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THEATRICAL REVIEW: Ghostbusters (2016)

July 19, 2016 2 comments
Ghostbusters (2016)Directed by: Paul Feig
Produced by: Ivan Reitman, Amy Pascal
Written by: Katie Dippold, Paul Feig
Edited by: Melissa Bretherton, Brent White
Cinematography by: Robert Yeoman
Music by: Theodore Shapiro
Starring: Melissa McCarthy, Kristen Wiig, Kate McKinnon, Leslie Jones, Chris Hemsworth, Charles Dance, Michael Kenneth Williams, Matt Walsh, Neil Casey, Andy Garcia, Cecily Strong
Year: 2016

 

I really don’t know how to start off this review. With the whole ridiculous “controversy” surrounding this movie for its leads being “gender swaps” of the original actors, not to mention the subsequent fears of sounding like a misogynist for not liking the trailers (and misogynists fearing being called out for being one while still giving their misogynist opinions on it), I’m fairly certain that Ghostbusters surpassed even Batman v Superman and the whole Ben Affleck casting in terms of the absurd levels of stigmatization surrounding it. For a reviewer, it’s pretty hard to even begin reviewing this film without addressing it, and if you happen to not like it, I can only imagine it’s even harder to articulate your thoughts without them being twisted, misconstrued, or misworded into something that someone somewhere would take offense at. I know – I’m a man, and I’m reviewing this movie. In fact, every time I thought about how I was going to review this movie, I hated the fact that I felt that I had to work the review around this controversy, even as someone who personally could not have given any damns about the casting because I had absolutely no problems with it nor the particular women that were cast. “God help me,” I thought, “if I don’t end up liking this movie.” Lucky me, I did.

For the most part. Read more…

2014 IN REVIEW: The Films I Didn’t See (May – August)

January 24, 2015 1 comment

Maleficent - Angelina Jolie

I’m not going to waste too much time this year on introductions. For this second part of my review of films I didn’t see, we’re going through the summer blockbuster season, which is typically where a lot of hopeful franchises and big, loud, action-packed spectacles are typically placed. That doesn’t mean that they’re stupid or anything, as some of them look quite good, but don’t expect too many of them to be all that deep or groundbreaking.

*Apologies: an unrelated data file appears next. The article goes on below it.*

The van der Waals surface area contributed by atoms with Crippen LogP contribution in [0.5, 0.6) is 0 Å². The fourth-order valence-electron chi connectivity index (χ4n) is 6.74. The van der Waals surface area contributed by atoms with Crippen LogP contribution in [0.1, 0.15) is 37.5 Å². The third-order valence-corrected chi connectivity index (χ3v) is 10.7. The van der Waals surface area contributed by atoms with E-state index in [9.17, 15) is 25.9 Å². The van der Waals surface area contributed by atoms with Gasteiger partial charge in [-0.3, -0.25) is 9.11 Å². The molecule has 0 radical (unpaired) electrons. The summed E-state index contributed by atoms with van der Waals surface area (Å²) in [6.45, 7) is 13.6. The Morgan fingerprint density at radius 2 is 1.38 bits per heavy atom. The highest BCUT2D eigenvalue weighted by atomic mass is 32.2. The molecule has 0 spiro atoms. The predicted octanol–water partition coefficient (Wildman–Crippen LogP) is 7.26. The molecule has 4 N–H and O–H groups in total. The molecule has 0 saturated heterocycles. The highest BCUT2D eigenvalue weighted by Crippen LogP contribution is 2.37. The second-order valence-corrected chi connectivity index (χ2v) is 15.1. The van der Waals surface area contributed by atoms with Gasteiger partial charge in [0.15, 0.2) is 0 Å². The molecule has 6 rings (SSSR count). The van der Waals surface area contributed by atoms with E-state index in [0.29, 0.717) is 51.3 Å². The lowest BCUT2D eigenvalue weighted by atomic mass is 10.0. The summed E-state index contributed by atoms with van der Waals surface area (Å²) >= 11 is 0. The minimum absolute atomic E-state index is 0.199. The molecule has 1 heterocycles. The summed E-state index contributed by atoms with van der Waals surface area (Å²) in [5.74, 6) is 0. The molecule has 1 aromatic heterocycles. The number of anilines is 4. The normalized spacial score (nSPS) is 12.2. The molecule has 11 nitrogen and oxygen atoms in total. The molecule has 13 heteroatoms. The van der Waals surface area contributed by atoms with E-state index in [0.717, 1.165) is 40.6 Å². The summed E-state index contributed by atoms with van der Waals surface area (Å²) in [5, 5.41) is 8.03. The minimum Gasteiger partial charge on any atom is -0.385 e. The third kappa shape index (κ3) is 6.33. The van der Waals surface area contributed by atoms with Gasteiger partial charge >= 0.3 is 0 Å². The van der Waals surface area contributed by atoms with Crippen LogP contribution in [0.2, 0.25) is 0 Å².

Yes, 2014 may have been a record year for me seeing the most movies from that year, but there were still movies I never got around to or never even had the ability to see due to either foreign or limited release. I still like going over them, however, as this process often leads  to me finding some unexpected gems that I might enjoy. Some of these I might become so interested in that I see them before I even get to the films I did see, so there is actually a possibility you might see these films reappear in this 2014 in Review series if that becomes the case.

Anyway, here are many of the films from May to August 2014 that I didn’t see, for one reason or another. It’s by no means complete, but that’s what you get when you’re using Wikipedia and Best of/Worst of lists from other sites. Read more…

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Special Review: “Psycho” (1960) – Analysis Through Freewrite

October 4, 2012 3 comments
Directed by: Alfred Hitchcock
Produced by: Alfred Hitchcock
Written by: Joseph Stefano (screenplay)
Cinematography by: John L. Russell
Music by: Bernard Herrmann
Starring: Anthony Perkins, Vera Miles, John Gavin, Martin Balsam, John McIntire, Janet Leigh
Based on the novel Psycho by Robert Bloch
Year: 1960

 

Here’s something I’m going to have to admit, up front: Psycho is going to be hard for me to review. That I’m even writing this review is kind of intimidating to me, as I’ve always recognized it as a good film, but never really could pin down what it was that made me think this. I don’t find it all that terrifying, and the symbolism that others find laced throughout the film is not all that obvious to me. I’m not even all that impressed with the once-visceral nature of the violence. It’s hard to really analyze a film that I don’t fully comprehend my feelings for, and yet I feel oddly drawn to it, nonetheless. It’s not like the film digs into the inner depths of who I am and touches some emotional nerve with me, and yet I know that I’m relating to something in the film that still seems compelling, all the same. Because of this, please consider this “review” an exercise in exploring my own feelings towards this classic in what is basically a formalized freewrite. (I will avoid retreading over all the same important plot points that so many more qualified people have, as a result.) Read more…

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